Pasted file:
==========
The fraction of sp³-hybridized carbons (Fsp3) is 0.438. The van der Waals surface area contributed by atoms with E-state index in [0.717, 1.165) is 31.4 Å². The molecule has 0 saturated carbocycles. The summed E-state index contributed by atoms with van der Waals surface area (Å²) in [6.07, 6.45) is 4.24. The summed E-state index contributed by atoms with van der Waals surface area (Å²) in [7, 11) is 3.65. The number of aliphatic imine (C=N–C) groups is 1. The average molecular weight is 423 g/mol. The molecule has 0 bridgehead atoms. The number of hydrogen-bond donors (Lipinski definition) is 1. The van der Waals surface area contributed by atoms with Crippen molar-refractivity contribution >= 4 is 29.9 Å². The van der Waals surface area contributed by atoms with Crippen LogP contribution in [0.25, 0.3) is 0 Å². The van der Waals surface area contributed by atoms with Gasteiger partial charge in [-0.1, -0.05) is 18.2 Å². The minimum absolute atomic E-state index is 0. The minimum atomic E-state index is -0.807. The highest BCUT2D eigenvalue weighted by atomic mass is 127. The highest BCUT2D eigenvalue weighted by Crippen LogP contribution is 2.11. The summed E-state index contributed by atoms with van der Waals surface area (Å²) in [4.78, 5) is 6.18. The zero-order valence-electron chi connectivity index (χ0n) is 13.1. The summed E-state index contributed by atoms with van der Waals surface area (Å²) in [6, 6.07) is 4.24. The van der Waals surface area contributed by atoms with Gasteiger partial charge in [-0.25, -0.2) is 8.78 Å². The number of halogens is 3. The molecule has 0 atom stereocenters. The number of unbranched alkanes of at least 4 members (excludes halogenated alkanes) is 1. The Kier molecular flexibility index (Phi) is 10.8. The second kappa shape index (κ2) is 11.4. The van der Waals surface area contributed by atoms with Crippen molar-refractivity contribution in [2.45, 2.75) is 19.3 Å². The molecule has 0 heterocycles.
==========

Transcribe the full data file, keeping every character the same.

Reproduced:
The fraction of sp³-hybridized carbons (Fsp3) is 0.438. The van der Waals surface area contributed by atoms with E-state index in [0.717, 1.165) is 31.4 Å². The molecule has 0 saturated carbocycles. The summed E-state index contributed by atoms with van der Waals surface area (Å²) in [6.07, 6.45) is 4.24. The summed E-state index contributed by atoms with van der Waals surface area (Å²) in [7, 11) is 3.65. The number of aliphatic imine (C=N–C) groups is 1. The average molecular weight is 423 g/mol. The molecule has 0 bridgehead atoms. The number of hydrogen-bond donors (Lipinski definition) is 1. The van der Waals surface area contributed by atoms with Crippen molar-refractivity contribution >= 4 is 29.9 Å². The van der Waals surface area contributed by atoms with Crippen LogP contribution in [0.25, 0.3) is 0 Å². The van der Waals surface area contributed by atoms with Gasteiger partial charge in [-0.1, -0.05) is 18.2 Å². The minimum absolute atomic E-state index is 0. The minimum atomic E-state index is -0.807. The highest BCUT2D eigenvalue weighted by atomic mass is 127. The highest BCUT2D eigenvalue weighted by Crippen LogP contribution is 2.11. The summed E-state index contributed by atoms with van der Waals surface area (Å²) in [4.78, 5) is 6.18. The zero-order valence-electron chi connectivity index (χ0n) is 13.1. The summed E-state index contributed by atoms with van der Waals surface area (Å²) in [6, 6.07) is 4.24. The van der Waals surface area contributed by atoms with Gasteiger partial charge in [-0.25, -0.2) is 8.78 Å². The number of halogens is 3. The molecule has 0 atom stereocenters. The number of unbranched alkanes of at least 4 members (excludes halogenated alkanes) is 1. The Kier molecular flexibility index (Phi) is 10.8. The second kappa shape index (κ2) is 11.4. The van der Waals surface area contributed by atoms with Crippen molar-refractivity contribution in [2.45, 2.75) is 19.3 Å². The molecule has 0 heterocycles.